“Morning After Pill” Still In Costa Rica’s Congress

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    The “Morning After Pill” – the emergency contraception – in Costa Rica is still far from reality for many women to prevent pregnancy after unprotected sex, as the law that would allow the distribution and sale of the pill is stalled in the Legislature for more than two years.

    Promoters of the pill say accidents happen and the the morning after pill) will avoid pregnancy after intercourse without protection.

    The Ministerio de Salud has determined that the pill is not “abortive”, but its sale is still restricted in Costa Rica, even though the ministerio is ready to allow its distribution.

    But, why its sale still banned in Costa Rica?

    The answer is that it requires the will power of legislature to dust off the legislation that has been shelved at the Comisión de Asuntos Sociales de la Asamblea Legislativa for the last two years.

    The approval of the legislation would allow the Caja Costarricense del Seguro Social (CCSS) to also distribute the pills to women who ask for it.

    Some people get confused and think that emergency contraceptive pills, or morning after pills, are the same as “abortion pills”.

    Medical experts in the US and Europe are clear that the emergency contraceptive and abortion pills differ and have permittes its use for the last four decades.

    In Latin America, 15 countries, including Brazil and Mexico, permit the sale of the morning after pill, even though those countries had to face strong opposition from religious, political and social pressures.

    First, the morning after pill contains a completely different drug than the hormones found in the birth control pills used for emergency contraception. Second, emergency contraceptive pills prevent pregnancy, so they work differently than the abortion pill.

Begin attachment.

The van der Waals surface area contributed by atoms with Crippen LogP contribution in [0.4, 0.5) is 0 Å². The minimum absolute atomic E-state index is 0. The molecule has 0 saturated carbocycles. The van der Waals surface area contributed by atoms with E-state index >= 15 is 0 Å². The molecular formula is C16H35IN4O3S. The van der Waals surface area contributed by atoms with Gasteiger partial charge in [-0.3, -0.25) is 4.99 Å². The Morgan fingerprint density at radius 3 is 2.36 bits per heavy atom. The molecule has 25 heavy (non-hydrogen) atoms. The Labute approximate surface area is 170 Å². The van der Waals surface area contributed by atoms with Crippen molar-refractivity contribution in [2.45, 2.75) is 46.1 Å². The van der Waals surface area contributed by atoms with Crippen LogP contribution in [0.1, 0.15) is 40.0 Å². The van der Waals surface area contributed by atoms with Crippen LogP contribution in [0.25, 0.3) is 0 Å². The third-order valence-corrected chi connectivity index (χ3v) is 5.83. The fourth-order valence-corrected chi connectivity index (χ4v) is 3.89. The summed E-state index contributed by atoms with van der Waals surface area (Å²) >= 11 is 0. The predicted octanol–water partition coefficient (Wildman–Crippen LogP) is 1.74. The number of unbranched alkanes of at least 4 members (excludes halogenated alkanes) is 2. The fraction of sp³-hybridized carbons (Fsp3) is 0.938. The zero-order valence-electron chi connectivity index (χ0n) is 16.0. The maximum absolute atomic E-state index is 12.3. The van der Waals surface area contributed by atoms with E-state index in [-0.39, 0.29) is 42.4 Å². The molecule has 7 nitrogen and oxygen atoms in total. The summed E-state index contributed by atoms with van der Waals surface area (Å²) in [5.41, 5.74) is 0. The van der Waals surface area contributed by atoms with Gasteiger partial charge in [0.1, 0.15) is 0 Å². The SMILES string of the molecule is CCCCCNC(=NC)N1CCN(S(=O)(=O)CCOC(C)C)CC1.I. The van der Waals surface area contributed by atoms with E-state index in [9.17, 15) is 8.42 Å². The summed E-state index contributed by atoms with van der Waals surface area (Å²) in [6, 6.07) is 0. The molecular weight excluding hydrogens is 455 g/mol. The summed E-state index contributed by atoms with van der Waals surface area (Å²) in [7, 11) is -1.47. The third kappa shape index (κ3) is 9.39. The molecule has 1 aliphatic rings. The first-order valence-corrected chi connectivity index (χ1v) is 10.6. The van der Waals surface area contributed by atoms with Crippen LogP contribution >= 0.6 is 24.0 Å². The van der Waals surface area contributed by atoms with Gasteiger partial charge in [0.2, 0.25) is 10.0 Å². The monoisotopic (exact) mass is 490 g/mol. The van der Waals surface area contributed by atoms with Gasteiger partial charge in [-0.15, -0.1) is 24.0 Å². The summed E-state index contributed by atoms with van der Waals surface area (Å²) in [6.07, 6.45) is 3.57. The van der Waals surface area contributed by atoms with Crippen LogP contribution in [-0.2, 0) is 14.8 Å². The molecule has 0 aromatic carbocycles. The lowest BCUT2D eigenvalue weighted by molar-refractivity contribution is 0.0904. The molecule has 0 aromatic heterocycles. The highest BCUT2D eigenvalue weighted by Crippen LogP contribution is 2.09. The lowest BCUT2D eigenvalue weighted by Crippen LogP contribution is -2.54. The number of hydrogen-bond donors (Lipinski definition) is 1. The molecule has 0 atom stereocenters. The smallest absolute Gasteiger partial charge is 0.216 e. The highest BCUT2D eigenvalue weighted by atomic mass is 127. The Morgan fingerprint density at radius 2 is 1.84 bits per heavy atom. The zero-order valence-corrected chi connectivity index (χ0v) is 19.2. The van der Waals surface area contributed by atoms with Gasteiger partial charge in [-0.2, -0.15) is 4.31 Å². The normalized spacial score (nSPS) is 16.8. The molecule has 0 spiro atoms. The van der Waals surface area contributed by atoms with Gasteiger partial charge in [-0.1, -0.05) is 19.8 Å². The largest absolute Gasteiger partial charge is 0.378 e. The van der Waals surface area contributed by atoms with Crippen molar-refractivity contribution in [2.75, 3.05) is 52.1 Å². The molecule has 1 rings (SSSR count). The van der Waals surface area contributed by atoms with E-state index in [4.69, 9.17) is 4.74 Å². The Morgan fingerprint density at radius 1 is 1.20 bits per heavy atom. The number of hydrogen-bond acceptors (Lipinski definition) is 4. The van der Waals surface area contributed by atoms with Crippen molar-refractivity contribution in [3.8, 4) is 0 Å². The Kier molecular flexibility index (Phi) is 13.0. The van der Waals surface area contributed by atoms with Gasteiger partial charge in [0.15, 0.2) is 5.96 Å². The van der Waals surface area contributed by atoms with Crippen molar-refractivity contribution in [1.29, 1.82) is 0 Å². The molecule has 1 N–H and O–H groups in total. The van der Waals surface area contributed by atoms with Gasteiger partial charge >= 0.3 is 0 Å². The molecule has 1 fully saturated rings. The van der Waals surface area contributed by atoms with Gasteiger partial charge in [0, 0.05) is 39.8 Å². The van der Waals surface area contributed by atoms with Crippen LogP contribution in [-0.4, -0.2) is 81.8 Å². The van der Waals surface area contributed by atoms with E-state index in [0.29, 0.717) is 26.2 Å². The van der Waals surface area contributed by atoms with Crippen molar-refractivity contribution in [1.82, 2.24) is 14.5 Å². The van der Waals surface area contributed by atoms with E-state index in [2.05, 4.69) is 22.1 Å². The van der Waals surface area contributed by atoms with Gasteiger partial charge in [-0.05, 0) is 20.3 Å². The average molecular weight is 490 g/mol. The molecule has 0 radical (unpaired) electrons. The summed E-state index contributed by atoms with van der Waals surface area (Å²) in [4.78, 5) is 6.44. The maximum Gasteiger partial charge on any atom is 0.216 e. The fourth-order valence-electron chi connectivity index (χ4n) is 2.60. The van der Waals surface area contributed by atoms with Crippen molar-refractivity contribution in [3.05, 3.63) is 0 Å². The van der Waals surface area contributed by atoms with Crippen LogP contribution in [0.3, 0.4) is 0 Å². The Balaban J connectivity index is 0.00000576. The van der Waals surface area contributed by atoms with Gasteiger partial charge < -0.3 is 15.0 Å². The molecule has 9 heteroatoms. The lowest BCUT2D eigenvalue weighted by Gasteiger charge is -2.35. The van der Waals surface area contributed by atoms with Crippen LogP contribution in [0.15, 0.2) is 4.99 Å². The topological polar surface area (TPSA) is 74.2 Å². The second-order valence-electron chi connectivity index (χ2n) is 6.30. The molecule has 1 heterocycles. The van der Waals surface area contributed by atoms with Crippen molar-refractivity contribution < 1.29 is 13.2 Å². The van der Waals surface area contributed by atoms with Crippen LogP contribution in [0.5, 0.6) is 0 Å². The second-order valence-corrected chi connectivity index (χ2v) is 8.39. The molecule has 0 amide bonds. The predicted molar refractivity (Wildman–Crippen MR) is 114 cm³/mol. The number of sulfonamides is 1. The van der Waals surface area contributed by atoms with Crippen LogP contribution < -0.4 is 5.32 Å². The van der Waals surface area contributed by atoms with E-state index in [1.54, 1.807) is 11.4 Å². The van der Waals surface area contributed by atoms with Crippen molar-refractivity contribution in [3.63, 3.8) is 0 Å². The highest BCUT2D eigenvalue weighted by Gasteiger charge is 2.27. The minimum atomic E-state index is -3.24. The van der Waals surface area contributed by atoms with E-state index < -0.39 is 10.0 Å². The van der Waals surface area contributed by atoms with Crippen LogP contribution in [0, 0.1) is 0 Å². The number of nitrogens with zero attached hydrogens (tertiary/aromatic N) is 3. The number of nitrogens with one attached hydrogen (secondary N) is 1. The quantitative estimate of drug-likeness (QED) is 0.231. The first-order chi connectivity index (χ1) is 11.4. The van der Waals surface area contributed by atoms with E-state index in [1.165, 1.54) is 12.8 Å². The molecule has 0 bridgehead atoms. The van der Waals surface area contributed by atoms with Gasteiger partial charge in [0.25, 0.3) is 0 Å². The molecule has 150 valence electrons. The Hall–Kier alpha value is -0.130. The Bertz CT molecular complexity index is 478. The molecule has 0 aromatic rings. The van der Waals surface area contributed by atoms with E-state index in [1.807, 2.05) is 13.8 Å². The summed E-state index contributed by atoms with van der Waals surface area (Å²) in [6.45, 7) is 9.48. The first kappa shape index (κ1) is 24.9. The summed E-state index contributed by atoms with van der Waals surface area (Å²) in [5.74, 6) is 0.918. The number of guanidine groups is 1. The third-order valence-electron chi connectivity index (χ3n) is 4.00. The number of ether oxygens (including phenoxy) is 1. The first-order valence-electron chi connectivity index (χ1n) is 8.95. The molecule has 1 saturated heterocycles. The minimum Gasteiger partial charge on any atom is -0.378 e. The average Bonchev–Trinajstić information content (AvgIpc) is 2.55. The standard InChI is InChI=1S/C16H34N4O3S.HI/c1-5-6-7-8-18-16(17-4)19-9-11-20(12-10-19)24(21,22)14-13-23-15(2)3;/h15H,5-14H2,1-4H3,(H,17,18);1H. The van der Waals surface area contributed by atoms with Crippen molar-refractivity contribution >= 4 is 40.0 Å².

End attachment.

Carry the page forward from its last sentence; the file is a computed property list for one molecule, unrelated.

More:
Here’s how the morning-after pill works. Human conception rarely occurs immediately after intercourse. Instead, it occurs as long as several days later, after ovulation.

    During the time between intercourse and conception, sperm continue to travel through the fallopian tube until the egg appears. So taking emergency birth control the “morning after” isn’t too late to prevent pregnancy.

    The morning-after pill is designed to be taken within 72 hours of intercourse with a second dose taken 12 hours later. Plan B One-Step works with one dose. Side effects may include nausea, vomiting, abdominal pain, fatigue, dizziness, menstrual changes and headache. According to the manufacturer, the morning-after pill is more than 80 percent effective in preventing pregnancy after a single act of unprotected sex.

    Morning-after pills aren’t the same as mifepristone (Mifeprex), the so-called abortion pill. Emergency contraceptive pills such as Plan B prevent pregnancy. The abortion pill terminates an established pregnancy — one in which the fertilized egg has attached to the uterine wall and has already begun to develop.

    Plan B is available to women and girls age 17 and older without a prescription at most pharmacies. You must show proof of age to purchase Plan B. For girls age 16 and younger, Plan B is available only with a doctor’s prescription.

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